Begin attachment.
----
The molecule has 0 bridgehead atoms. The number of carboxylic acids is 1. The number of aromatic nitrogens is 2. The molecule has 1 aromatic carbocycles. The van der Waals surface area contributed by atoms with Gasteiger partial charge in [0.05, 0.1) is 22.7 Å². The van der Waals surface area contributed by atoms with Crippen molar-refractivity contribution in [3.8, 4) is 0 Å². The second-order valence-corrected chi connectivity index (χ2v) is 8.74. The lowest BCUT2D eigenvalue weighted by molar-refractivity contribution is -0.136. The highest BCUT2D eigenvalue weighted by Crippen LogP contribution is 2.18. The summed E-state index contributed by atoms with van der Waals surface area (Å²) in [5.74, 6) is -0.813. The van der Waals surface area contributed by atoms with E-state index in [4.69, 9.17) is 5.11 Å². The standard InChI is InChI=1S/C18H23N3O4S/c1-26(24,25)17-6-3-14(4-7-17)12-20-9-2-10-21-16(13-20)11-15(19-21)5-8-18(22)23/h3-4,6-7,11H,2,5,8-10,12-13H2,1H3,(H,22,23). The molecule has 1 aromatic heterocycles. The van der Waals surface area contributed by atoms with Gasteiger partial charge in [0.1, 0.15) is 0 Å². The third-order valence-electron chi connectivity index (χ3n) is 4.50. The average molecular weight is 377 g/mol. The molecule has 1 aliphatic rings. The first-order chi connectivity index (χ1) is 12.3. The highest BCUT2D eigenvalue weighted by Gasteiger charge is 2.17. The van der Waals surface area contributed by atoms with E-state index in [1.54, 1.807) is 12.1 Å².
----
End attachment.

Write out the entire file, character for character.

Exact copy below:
The molecule has 0 bridgehead atoms. The number of carboxylic acids is 1. The number of aromatic nitrogens is 2. The molecule has 1 aromatic carbocycles. The van der Waals surface area contributed by atoms with Gasteiger partial charge in [0.05, 0.1) is 22.7 Å². The van der Waals surface area contributed by atoms with Crippen molar-refractivity contribution in [3.8, 4) is 0 Å². The second-order valence-corrected chi connectivity index (χ2v) is 8.74. The lowest BCUT2D eigenvalue weighted by molar-refractivity contribution is -0.136. The highest BCUT2D eigenvalue weighted by Crippen LogP contribution is 2.18. The summed E-state index contributed by atoms with van der Waals surface area (Å²) in [5.74, 6) is -0.813. The van der Waals surface area contributed by atoms with E-state index in [4.69, 9.17) is 5.11 Å². The standard InChI is InChI=1S/C18H23N3O4S/c1-26(24,25)17-6-3-14(4-7-17)12-20-9-2-10-21-16(13-20)11-15(19-21)5-8-18(22)23/h3-4,6-7,11H,2,5,8-10,12-13H2,1H3,(H,22,23). The molecule has 1 aromatic heterocycles. The van der Waals surface area contributed by atoms with Gasteiger partial charge in [0.1, 0.15) is 0 Å². The third-order valence-electron chi connectivity index (χ3n) is 4.50. The average molecular weight is 377 g/mol. The molecule has 1 aliphatic rings. The first-order chi connectivity index (χ1) is 12.3. The highest BCUT2D eigenvalue weighted by Gasteiger charge is 2.17. The van der Waals surface area contributed by atoms with E-state index in [1.54, 1.807) is 12.1 Å².